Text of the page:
Following a strategic review of coaching, the Metropolitan Police Service (MPS) is swiftly moving from using coaching as an ad hoc, disparate activity to one that is tightly entwined with its learning and development strategy. Coaching is set to become a major tool for the organisation to enhance its leadership capability, raise performance and also support the MPS's transition to a more responsive, approachable and partnership-based culture.
MPS is the largest employer in London, consisting of 55 000 serving police officers. In the last five years MPS has embarked on a journey away from its hierarchical culture and traditional 'command' style of leadership. The service has committed itself to a policing approach that depends on building relationships and partnerships with individuals and communities.
Not why but why not?
In the words of an internal coach and police officer: 'In the light of our four core values, the real question is why would we not use coaching? It supports everything we are trying to do to build a quality service and help our staff develop a more inclusive, assistive and reflective style of leading.'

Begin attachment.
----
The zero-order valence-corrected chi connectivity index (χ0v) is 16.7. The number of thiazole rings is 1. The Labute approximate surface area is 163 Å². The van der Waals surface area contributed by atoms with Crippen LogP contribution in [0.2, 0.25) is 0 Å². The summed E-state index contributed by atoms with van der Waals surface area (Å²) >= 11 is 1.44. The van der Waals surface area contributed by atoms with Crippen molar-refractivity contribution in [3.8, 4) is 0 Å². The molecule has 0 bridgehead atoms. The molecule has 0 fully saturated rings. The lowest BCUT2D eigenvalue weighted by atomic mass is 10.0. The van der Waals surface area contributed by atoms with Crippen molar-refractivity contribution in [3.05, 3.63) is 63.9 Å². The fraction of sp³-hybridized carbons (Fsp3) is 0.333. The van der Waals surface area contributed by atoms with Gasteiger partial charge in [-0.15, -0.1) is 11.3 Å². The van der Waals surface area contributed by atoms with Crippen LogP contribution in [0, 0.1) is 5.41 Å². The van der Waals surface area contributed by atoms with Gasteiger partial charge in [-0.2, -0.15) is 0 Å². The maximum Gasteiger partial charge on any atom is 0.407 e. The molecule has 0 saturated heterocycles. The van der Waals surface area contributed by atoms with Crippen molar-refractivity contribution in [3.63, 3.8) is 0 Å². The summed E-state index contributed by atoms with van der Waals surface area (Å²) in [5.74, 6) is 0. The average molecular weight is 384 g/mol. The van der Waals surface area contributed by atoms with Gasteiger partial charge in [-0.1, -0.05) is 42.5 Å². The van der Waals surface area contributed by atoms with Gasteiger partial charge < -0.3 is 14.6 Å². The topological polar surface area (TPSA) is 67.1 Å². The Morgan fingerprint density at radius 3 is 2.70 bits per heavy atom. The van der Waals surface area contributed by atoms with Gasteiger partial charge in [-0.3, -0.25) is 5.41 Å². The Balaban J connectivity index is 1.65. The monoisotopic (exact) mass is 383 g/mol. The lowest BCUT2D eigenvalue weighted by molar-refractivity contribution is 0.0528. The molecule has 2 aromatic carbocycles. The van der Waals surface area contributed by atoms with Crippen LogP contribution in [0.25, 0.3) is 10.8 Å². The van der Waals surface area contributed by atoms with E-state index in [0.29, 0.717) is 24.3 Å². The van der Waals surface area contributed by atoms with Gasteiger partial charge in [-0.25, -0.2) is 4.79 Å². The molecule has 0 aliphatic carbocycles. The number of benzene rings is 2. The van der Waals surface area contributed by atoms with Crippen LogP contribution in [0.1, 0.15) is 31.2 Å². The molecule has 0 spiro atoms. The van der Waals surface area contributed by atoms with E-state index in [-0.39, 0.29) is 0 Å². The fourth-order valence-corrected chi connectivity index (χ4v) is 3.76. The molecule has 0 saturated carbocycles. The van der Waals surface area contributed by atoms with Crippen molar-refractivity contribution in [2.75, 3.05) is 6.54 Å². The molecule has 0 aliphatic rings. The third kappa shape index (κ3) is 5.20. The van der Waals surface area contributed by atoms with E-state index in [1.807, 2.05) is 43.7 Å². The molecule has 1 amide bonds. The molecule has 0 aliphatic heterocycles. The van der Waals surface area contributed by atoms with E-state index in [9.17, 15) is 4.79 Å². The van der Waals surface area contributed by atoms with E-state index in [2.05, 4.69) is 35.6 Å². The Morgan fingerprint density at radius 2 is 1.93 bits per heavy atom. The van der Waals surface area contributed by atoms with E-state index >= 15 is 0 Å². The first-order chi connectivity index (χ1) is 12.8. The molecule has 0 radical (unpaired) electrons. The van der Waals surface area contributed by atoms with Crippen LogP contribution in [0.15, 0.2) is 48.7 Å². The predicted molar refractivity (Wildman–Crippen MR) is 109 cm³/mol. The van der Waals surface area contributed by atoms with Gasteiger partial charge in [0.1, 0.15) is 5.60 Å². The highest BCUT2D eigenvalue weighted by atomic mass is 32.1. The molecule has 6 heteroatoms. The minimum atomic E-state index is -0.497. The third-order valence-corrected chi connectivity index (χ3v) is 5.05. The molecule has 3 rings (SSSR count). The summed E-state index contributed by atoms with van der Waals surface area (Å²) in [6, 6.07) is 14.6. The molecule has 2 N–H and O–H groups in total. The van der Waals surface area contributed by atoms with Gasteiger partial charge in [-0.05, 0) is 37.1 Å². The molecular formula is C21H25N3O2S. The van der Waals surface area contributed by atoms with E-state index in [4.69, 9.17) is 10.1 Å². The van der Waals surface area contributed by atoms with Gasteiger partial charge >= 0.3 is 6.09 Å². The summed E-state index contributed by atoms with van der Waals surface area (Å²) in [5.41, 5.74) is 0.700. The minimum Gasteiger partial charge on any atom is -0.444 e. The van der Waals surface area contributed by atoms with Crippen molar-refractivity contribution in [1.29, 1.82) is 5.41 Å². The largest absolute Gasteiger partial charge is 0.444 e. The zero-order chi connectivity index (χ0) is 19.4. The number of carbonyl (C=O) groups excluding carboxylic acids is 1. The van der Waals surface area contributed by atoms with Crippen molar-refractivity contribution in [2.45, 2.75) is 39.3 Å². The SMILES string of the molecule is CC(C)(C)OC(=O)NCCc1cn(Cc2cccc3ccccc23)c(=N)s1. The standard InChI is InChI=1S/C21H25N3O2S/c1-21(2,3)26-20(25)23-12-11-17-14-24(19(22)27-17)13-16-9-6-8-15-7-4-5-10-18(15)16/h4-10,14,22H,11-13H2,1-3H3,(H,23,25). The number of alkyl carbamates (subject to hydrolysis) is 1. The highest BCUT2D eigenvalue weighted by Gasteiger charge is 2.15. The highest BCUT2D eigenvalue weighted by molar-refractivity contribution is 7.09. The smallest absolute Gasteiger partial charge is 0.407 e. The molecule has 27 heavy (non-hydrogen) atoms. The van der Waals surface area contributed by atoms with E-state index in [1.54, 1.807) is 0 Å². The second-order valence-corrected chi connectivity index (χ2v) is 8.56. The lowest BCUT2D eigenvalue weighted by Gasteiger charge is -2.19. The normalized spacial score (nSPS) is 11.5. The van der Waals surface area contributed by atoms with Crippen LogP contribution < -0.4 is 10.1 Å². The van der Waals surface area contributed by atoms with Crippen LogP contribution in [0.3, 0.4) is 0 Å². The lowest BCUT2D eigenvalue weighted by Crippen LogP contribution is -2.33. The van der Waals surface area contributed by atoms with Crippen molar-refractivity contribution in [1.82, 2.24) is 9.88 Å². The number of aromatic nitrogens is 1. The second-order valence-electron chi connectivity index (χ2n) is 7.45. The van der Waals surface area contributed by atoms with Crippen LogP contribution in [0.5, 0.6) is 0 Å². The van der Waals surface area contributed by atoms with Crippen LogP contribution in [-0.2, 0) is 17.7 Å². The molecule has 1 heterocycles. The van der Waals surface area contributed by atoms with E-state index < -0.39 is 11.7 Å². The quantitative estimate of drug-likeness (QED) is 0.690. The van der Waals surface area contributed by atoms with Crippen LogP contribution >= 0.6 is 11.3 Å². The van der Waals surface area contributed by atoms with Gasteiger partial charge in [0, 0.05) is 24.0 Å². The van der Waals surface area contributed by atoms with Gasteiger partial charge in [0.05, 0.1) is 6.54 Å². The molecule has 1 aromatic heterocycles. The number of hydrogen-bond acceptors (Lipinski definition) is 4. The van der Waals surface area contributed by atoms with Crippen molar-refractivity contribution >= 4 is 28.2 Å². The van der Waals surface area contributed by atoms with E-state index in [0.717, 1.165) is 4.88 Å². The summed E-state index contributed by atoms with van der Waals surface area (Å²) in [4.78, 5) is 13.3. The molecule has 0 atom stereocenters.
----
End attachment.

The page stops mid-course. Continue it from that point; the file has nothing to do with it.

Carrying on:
The strategic review, as well as a successful coaching pilot with senior leaders, led the Met to some important conclusions about the ability of coaching to support the MPS's policing strategy and core values and beliefs. It is a message endorsed by some of the organisation's most senior leaders. For example, Martin Tiplady, MPS's director of human resources, says that he and his colleagues on the MPS board are united in their personal determination to spell out the long-term, tangible benefits of coaching. 'We are ready to identify what this investment in coaching is about and why, operationally, it means something. It is not just another new initiative or culture change process; it can have a demonstrable return and make a direct impact on our results.'
Coaching within the Met is therefore positioned as 'performance coaching'. The stated aim of performance coaching is to 'enable leaders to maximise their potential and, in accordance, optimise their personal and professional performance in the workplace'. The Met believes coaching is most effective when it revolves around clear SMART performance goals, consisting of both private and public goals. Coaches aim to help their coachees identify 'current performance levels in relation to an agreed goal and specify actions (including timescales) that will improve performance and ensure the goal is attained'.